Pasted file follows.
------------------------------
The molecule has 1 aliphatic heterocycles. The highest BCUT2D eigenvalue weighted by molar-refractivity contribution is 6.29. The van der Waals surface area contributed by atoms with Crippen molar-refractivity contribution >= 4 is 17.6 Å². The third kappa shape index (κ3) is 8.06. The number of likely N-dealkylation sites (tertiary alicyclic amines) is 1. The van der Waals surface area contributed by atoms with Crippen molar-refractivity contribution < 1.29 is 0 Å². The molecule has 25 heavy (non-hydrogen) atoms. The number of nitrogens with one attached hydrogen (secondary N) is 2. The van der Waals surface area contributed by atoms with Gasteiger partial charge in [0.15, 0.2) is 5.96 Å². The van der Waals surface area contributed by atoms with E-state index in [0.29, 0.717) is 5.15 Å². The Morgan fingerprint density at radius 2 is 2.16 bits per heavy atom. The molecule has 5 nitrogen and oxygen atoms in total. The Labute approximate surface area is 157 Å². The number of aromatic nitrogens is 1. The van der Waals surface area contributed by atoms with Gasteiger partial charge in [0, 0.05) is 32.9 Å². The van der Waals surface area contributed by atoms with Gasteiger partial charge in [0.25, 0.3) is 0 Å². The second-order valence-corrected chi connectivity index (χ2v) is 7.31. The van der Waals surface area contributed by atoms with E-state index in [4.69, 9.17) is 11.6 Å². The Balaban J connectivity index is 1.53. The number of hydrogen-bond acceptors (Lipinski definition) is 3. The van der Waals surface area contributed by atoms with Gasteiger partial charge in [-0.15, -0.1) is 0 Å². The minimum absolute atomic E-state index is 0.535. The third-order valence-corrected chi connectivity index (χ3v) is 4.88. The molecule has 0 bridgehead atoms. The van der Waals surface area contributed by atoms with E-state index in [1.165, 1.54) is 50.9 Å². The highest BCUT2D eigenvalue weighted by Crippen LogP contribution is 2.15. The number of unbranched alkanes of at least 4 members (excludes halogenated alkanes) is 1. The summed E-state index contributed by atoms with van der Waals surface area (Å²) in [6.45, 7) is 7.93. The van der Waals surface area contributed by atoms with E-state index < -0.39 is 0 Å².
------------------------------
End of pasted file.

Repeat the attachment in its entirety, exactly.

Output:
The molecule has 1 aliphatic heterocycles. The highest BCUT2D eigenvalue weighted by molar-refractivity contribution is 6.29. The van der Waals surface area contributed by atoms with Crippen molar-refractivity contribution >= 4 is 17.6 Å². The third kappa shape index (κ3) is 8.06. The number of likely N-dealkylation sites (tertiary alicyclic amines) is 1. The van der Waals surface area contributed by atoms with Crippen molar-refractivity contribution < 1.29 is 0 Å². The molecule has 25 heavy (non-hydrogen) atoms. The number of nitrogens with one attached hydrogen (secondary N) is 2. The van der Waals surface area contributed by atoms with Gasteiger partial charge in [0.15, 0.2) is 5.96 Å². The van der Waals surface area contributed by atoms with E-state index in [0.29, 0.717) is 5.15 Å². The Morgan fingerprint density at radius 2 is 2.16 bits per heavy atom. The molecule has 5 nitrogen and oxygen atoms in total. The Labute approximate surface area is 157 Å². The number of aromatic nitrogens is 1. The van der Waals surface area contributed by atoms with Gasteiger partial charge in [0, 0.05) is 32.9 Å². The van der Waals surface area contributed by atoms with Gasteiger partial charge in [0.25, 0.3) is 0 Å². The second-order valence-corrected chi connectivity index (χ2v) is 7.31. The van der Waals surface area contributed by atoms with E-state index in [4.69, 9.17) is 11.6 Å². The Balaban J connectivity index is 1.53. The number of hydrogen-bond acceptors (Lipinski definition) is 3. The van der Waals surface area contributed by atoms with Gasteiger partial charge in [-0.15, -0.1) is 0 Å². The minimum absolute atomic E-state index is 0.535. The third-order valence-corrected chi connectivity index (χ3v) is 4.88. The molecule has 0 bridgehead atoms. The van der Waals surface area contributed by atoms with E-state index in [1.165, 1.54) is 50.9 Å². The highest BCUT2D eigenvalue weighted by Crippen LogP contribution is 2.15. The number of unbranched alkanes of at least 4 members (excludes halogenated alkanes) is 1. The summed E-state index contributed by atoms with van der Waals surface area (Å²) in [6.45, 7) is 7.93. The van der Waals surface area contributed by atoms with E-state index < -0.39 is 0 Å².